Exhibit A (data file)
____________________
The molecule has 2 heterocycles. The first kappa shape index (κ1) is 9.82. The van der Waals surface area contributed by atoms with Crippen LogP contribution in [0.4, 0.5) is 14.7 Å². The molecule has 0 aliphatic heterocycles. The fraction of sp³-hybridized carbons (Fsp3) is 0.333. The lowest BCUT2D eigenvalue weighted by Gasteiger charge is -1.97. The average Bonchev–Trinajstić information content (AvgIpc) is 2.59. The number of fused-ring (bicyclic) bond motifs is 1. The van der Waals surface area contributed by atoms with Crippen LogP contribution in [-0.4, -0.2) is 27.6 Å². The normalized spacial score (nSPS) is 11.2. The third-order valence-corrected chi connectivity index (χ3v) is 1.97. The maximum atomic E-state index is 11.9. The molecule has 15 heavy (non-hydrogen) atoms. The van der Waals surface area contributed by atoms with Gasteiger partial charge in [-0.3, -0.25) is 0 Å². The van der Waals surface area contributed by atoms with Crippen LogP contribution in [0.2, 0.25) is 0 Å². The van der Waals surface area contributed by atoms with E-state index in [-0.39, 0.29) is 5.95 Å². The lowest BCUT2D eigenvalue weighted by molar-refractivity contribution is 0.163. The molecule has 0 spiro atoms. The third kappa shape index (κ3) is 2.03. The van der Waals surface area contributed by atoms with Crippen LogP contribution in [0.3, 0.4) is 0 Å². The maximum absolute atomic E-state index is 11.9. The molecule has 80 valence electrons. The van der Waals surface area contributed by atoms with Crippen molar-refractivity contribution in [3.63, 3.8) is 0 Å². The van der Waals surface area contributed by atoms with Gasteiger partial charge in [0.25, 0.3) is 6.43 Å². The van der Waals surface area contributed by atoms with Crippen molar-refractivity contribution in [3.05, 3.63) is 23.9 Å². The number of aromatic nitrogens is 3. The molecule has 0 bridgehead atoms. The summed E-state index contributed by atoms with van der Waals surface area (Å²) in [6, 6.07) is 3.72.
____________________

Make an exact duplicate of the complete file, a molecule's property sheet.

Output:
The molecule has 2 heterocycles. The first kappa shape index (κ1) is 9.82. The van der Waals surface area contributed by atoms with Crippen LogP contribution in [0.4, 0.5) is 14.7 Å². The molecule has 0 aliphatic heterocycles. The fraction of sp³-hybridized carbons (Fsp3) is 0.333. The lowest BCUT2D eigenvalue weighted by Gasteiger charge is -1.97. The average Bonchev–Trinajstić information content (AvgIpc) is 2.59. The number of fused-ring (bicyclic) bond motifs is 1. The van der Waals surface area contributed by atoms with Crippen LogP contribution in [-0.4, -0.2) is 27.6 Å². The normalized spacial score (nSPS) is 11.2. The third-order valence-corrected chi connectivity index (χ3v) is 1.97. The maximum atomic E-state index is 11.9. The molecule has 15 heavy (non-hydrogen) atoms. The van der Waals surface area contributed by atoms with Gasteiger partial charge in [-0.3, -0.25) is 0 Å². The van der Waals surface area contributed by atoms with Crippen LogP contribution in [0.2, 0.25) is 0 Å². The van der Waals surface area contributed by atoms with E-state index in [-0.39, 0.29) is 5.95 Å². The lowest BCUT2D eigenvalue weighted by molar-refractivity contribution is 0.163. The molecule has 0 spiro atoms. The third kappa shape index (κ3) is 2.03. The van der Waals surface area contributed by atoms with Crippen LogP contribution in [0.3, 0.4) is 0 Å². The maximum absolute atomic E-state index is 11.9. The molecule has 80 valence electrons. The van der Waals surface area contributed by atoms with Crippen molar-refractivity contribution in [3.63, 3.8) is 0 Å². The van der Waals surface area contributed by atoms with Gasteiger partial charge in [0.25, 0.3) is 6.43 Å². The van der Waals surface area contributed by atoms with Crippen molar-refractivity contribution in [3.05, 3.63) is 23.9 Å². The number of aromatic nitrogens is 3. The molecule has 0 bridgehead atoms. The summed E-state index contributed by atoms with van der Waals surface area (Å²) in [6, 6.07) is 3.72.